Slightly changing the subject….but only slightly.., yesterday (Saturday) a young man turned up for morning Mass at my parish. He had driven there, it is true, but he walked in wearing a cassock, a Roman collar and a red sash, telling everyone instantly that he is now a member of our local Seminary. For me, this was a joy to see. And I told him so. I told him that I liked to see Seminarians wearing a cassock and collar and, that I see it, not just as an outward expression of what he is, but also because it focuses him, himself, on what he is aiming to become, and thus makes him more aware of the way he should behave. It is a kind of protection between him and the outside world.

  22. Ben Kenobi says:

    Something, I personally, have to work on. Ladies – want to see more of it – compliment the men who do make the effort. Ladies, want to see less of it, then ridicule the folks who do make the effort.

  23. Brandon Underwood says:

    That movie clip (errors that Fr. Z pointed out aside) really illustrates how prominently the SACRAMENTAL nature of marriage is conveyed by the Latin Mass. That actually was my first time ever seeing that form of the marriage sacrament, and I found it quite moving. Were we to still commonly practice the sacrament of marriage in that form today, I do not believe marriages would be falling apart at the high rate they presently are. The new form that Holy Mother Church gives us is of course just as sacred, but unless someone is properly catechized (which just about universally is not the case today) the sacredness is a lot easier to miss in the new form compared to the traditional form.

  24. av8er says:

    I live on the Texas border where the two seasons are hot and really hot. For years my pastor has mentioned appropriate attire several times and posted reminders in the announcements. About a month ago he posted on the bulletin board an “appropriate dress” example and I have noticed a positive change in the mass attendants.

  25. Charlotte Allen says:


    “As bad as it was, no one was singing We’ve Only Just Begun.”

    So true! And no one was singing “Danny Boy” at funerals where the deceased was Irish. No one was singing “On Eagle’s Wings” ever.


    “It’s vile with profanity, nudity, and mature subject matter.”

    Agreed, “True Confessions” isn’t for children. It’s about sin. Some sins involve nudity and others bad language. The gruesome murder of a prostitute (modeled after a real-life murder in Los Angeles in 1947) is the event that precipitates the narrative, and this may trouble some viewers. The priest played by De Niro is quite aware that he, by his own sinful conduct, has obliquely but instrumentally led the prostitute not only to her death but to the probable loss of her immortal soul. He has also set himself up for blackmail by a wealthy church donor with a mobster background who is not unlike Joseph P. Kennedy. His atonement for these sins is the ultimate theme of “True Confessions”–in which the sacrament of Penance plays a pivotal role.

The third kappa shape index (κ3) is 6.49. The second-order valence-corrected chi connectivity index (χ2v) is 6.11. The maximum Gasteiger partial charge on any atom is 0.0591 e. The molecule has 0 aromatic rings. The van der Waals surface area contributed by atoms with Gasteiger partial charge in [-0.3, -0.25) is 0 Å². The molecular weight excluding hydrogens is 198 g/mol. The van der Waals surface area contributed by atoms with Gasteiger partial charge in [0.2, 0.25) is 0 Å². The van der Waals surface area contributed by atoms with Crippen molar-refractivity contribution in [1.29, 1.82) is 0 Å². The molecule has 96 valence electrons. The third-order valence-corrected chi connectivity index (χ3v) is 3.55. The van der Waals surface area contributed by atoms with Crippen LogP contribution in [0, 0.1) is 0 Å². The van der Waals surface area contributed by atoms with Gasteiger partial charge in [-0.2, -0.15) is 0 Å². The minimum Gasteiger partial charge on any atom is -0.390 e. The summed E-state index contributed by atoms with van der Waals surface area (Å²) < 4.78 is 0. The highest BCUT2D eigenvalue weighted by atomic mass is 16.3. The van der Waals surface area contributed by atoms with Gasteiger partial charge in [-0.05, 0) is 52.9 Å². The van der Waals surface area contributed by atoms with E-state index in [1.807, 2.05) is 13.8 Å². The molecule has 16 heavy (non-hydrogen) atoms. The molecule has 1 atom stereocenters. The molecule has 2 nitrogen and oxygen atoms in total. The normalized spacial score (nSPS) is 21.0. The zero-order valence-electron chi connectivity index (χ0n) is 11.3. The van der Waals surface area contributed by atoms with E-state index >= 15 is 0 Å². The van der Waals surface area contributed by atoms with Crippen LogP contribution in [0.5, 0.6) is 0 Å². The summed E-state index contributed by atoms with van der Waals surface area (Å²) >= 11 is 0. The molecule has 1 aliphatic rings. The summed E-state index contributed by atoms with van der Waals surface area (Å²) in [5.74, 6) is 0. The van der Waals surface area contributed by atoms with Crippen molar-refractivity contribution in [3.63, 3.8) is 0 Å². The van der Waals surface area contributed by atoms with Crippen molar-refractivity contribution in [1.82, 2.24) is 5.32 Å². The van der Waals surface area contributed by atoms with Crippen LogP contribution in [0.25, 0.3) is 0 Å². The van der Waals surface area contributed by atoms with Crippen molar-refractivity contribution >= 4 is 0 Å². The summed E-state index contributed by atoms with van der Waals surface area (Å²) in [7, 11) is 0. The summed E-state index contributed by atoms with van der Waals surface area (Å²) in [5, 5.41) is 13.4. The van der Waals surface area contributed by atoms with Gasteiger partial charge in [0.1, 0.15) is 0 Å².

26. UncleBlobb says:

    The formality missing now was something which evolved over quite a long time. It requires virtue. I think that reading these 19th century novels, such as Jane Austen novels, or even well-done ones based on this time, such as Patrick O’Brian’s Aubrey-Maturin series, are a way to discover so much good in these areas. It helps me to see not only what these customs and social virtues were (as I was born in 1971 in the USA to lower middle class parents), but also to see what use they’ve had. I can’t remember where I read it or heard it, but the formal address and customs used, such as the men in the Aubrey-Maturin novels, were a way to enable friendship and social interaction, not impede it. This is another way that having lots of “rules” and traditions to follow in actuality leads to increased freedom, not less. It also a way to enjoy beauty in others and in culture, and practice virtue as well.